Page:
Free access

This report identifies S-RNases of sweet cherry (Prunus avium L.) and presents information about cDNA sequences encoding the S-RNases, which leads to the development of a molecular typing system for S-alleles in this fruit tree species. Stylar proteins of sweet cherry were surveyed by two dimensional polyaclylamide gel electrophoresis (2D-PAGE) to identify S-proteins associated with gametophytic self-incompatibility. Glycoprotein spots linked to S-alleles were found in a group of proteins which had Mr and pI similar to those of other rosaceous S-RNases. These glycoproteins were present at highest concentration in the upper segment of the mature style and shared immunological characteristics and N-terminal sequences with those of S-RNases of other plant species. cDNAs encoding these glycoproteins were cloned based on the N-terminal sequences. Genomic DNA and RNA blot analyses and deduced amino acid sequences indicated that the cDNAs encode S-RNases; thus the S-proteins identified by 2D-PAGE are S-RNases. Although S1 to S6 -alleles of sweet cherry cultivars could be distinguished from each other with the genomic DNA blot analysis, a much simpler method of PCR-based typing system was developed for the six S-alleles based on the DNA sequence data obtained from the cDNAs encoding S-RNases.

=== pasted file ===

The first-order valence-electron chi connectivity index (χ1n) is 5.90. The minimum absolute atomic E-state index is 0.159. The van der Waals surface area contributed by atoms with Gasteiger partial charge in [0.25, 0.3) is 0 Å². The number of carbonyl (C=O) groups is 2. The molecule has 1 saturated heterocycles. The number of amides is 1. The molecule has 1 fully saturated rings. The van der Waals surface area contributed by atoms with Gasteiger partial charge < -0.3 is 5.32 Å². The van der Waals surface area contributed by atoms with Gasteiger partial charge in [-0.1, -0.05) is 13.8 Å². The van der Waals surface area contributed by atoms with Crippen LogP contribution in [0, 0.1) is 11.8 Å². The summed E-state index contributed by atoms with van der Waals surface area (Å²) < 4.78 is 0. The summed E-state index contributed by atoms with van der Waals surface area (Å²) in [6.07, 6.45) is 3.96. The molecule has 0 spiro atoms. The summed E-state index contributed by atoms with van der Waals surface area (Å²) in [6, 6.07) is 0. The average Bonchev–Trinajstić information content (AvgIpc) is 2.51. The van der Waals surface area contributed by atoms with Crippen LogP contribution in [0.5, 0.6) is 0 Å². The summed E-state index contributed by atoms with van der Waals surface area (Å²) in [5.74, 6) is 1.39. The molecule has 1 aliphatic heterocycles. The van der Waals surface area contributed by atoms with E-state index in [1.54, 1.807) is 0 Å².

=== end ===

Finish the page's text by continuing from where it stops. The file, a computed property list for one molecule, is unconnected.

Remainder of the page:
Free access

Japanese persimmon (Diospyros kaki L. `Jiro') was transformed using a disarmed strain of Agrobacterium tumefaciens, EHA101, carrying the binary plasmid vector, pDU92.710. The T-DNA region of pDU92.710 contained the kanamycin resistance gene (nptII), the β-glucuronidase gene (uidA), and a synthetic reconstruct of cryIA(c) encoding the insecticidal crystal protein fragment of Bacillus thuringiensis subsp. kurstaki HD-73. Leaf discs made from leaves of shoot cultures were cocultivated with Agrobacterium and cultured on a callus-induction medium containing kanamycin and cefotaxime. Among 720 infected leaf discs, 17 putative transformed callus lines showing kanamycin resistance were obtained after 8 weeks of culture. When these were cultured on a regeneration medium containing kanamycin, 15 formed adventitious buds. Of the 15 shoot lines, 11 grew well on a shoot-proliferation medium containing kanamycin, while 4 lines did not grow well. Of the 11 shoot lines, 10 showed GUS activities by fluorometric assay and were subjected to polymerase chain reaction (PCR) and Southern analyses. Except for two lines, all results were consistent with a stable integration of T-DNA into the persimmon genome. The production of CryIA(c) protein in transformed shoot lines was confirmed with Western analysis using anti-CryIA(c) serum. Insect bioassays were conducted with 10 lines showing GUS activity. Many of these lines showed high significant mortality of the test insects, Plodia interpunctella Hüber and Monema flavescens Walker, when compared to nontransformed controls.